Painter of Light

Inspired by nature and the Japanese aesthetic, Robert Stuart switched from representational to abstract works. It was, he says, “the beginning of my adventure.”

Robert Stuart’s studio, on the top floor of the historic Crowle Building in downtown Staunton, is light-filled and airy, with large windows and high ceilings. Tall and angular, Stuart is a gentle soul with an easy smile—contemplative, modest and filled with wonder about the world. An abstract painter, Stuart is inspired by nature, by being out in it and happening upon some ordinary visual gem: shimmering water, or snow dusting brown earth. This encounter with unexpected beauty is something he tries to convey in his art.

Stuart grew up overseas. His father worked for USAID and UNESCO, and the family lived in Libya, Liberia, Nigeria, Samoa, Nepal and the Philippines, where he attended the same school as Ferdinand Marcos. Exposure to diverse cultures enriched his appreciation of art. “Not long after a year spent in Samoa, I came face-to-face with Gauguin’s Tahitian paintings and felt that he’d captured some essence, some emotional truth about Polynesia. It wasn’t plein-air painting or photo-realism; it got to something more real, more poetic, more about the whole environment of that culture and place. It was a revelation to me about what art could do.” Stuart’s mother, an artist, made sure art materials were readily available throughout his youth and encouraged him to attend the highly regarded Boston University College of Fine Arts, which boasts a traditional drawing-based curriculum, a solid grounding for any artist.

Stuart began painting representationally, but, in the end, he couldn’t resist the lure of the nonobjective. “It required a leap of faith for me, to try my own non-representational paintings,” he says, “and, after a long, hesitant period of attempts, I finally … made a committed breach with my past landscape and still-life work, and adventured into a new mode of painting that feels truer to myself.”

He’d always been drawn to the minimalist, formal simplicity of the Japanese aesthetic, and a visit to Japan in 1996—where he toured the Zen temples in Kyoto, including Ryoan-ji, with its raked gravel rock garden—sparked his transformation. Returning home, he had “a rare, clear dream of a large abstract painting. It was so vivid and convincing that I quickly set out to do the work. This was the beginning of my ‘adventure’—the trigger that started me working on what I’d only thought about for a long time.”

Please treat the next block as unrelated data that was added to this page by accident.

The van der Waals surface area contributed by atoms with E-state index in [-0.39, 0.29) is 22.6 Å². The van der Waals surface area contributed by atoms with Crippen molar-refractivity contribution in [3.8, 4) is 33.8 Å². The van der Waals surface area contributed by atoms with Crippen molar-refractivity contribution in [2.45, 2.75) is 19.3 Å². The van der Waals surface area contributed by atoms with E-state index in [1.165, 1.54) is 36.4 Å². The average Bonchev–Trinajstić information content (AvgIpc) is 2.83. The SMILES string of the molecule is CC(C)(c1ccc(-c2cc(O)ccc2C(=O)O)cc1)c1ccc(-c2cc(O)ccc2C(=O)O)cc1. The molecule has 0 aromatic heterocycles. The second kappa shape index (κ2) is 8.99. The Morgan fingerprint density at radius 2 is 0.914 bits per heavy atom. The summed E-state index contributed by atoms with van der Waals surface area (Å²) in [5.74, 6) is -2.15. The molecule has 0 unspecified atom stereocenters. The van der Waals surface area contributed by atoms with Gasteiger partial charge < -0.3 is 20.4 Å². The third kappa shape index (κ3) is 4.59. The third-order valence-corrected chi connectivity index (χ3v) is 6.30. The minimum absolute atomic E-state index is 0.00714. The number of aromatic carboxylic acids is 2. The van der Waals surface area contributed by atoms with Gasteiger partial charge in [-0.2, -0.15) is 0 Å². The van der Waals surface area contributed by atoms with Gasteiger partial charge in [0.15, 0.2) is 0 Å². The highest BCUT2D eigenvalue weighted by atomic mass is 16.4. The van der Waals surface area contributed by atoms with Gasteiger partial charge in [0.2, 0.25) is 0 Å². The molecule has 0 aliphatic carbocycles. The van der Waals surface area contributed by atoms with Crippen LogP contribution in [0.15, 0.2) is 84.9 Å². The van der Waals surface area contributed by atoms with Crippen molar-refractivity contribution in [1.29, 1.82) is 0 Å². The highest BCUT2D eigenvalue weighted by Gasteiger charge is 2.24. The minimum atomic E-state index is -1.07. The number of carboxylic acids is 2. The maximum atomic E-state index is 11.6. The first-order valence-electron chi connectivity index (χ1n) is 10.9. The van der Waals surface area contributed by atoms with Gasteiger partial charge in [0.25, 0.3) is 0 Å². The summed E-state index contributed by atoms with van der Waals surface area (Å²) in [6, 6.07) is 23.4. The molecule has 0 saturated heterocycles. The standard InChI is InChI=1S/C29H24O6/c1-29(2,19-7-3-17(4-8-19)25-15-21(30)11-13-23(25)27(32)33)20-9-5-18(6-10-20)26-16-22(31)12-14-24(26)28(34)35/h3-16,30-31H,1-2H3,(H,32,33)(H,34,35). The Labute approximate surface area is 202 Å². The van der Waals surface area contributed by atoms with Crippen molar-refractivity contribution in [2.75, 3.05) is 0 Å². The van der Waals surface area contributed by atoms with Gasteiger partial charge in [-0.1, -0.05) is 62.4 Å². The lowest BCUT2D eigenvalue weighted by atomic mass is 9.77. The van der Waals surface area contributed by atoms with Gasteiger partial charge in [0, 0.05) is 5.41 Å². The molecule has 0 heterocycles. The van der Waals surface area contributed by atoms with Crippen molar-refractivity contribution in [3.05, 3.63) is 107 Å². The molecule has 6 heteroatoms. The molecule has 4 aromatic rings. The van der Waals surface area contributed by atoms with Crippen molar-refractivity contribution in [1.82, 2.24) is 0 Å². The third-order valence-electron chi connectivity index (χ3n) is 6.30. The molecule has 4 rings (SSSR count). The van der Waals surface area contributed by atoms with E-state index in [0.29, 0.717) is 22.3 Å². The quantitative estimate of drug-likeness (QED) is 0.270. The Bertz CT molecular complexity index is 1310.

Beverly Reynolds, of the Reynolds Gallery in Richmond, who represents Stuart (prices range from $1,500 to $8,500), says, “His work has evolved in a very natural way, and there is an elegance and grace about his paintings. It is as if light comes from within his paintings, and the way that he applies the paint is technical and also intuitive.”

Stuart begins a canvas by marking off with masking tape where the light areas will be before adding a base layer of paint mixed with cold wax medium, for texture and pliability. He uses various palette knives to apply paint, and cloths to rub it away, gradually building up the surface. It’s a slow process. Each painting is composed of many layers, and Stuart works in oil, which has the rich color, depth and transparency he wants but takes long to dry. The result is worth the effort; Stuart has an innate sense of color, and his surfaces are gorgeous, resembling stone or corroded metal. They’re complex, visual foils that play off the light they showcase, determining its effect.

To further enhance the light’s verisimilitude, Stuart paints sharply defined rectangular bands that float within or next to the larger evanescing stripes. He uses paper cash register tape affixed to the canvas as guides for the rectangles’ straight edges. Once removed, he doesn’t throw the tape away, but saves it, incorporating it into one of his collages. It’s not surprising that someone inspired by serendipitous glimpses of the natural world would find these castoffs, with their random paint marks, appealing.

When he begins a painting, Stuart usually has some idea, however vague, of what he wants to do. But during the lengthy process it takes him to complete a work, the original concept changes; it’s as if the painting assumes a life of its own and Stuart finds himself taken in a different direction.

Stuart has said he wants to do with pigment what Dan Flavin does with neon, namely, to paint light. Stuart has set himself a difficult challenge, and one is dazzled by his ability to capture light’s luminescent, three-dimensional quality and its many moods: soft and diffused, hard and glaring and everything in between. Stuart structures his paintings with multiple light bands bisecting the canvas in either a horizontal or vertical direction. You think immediately of Flavin’s neon tubes or, as Stuart says, the strips of light raking through the slats of an old barn wall, but the more you look at the work, the more you realize that the actual physical incarnation is incidental; what Stuart’s really getting at is the very essence of light.

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Virginia Living Museum
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Virginia Living Museum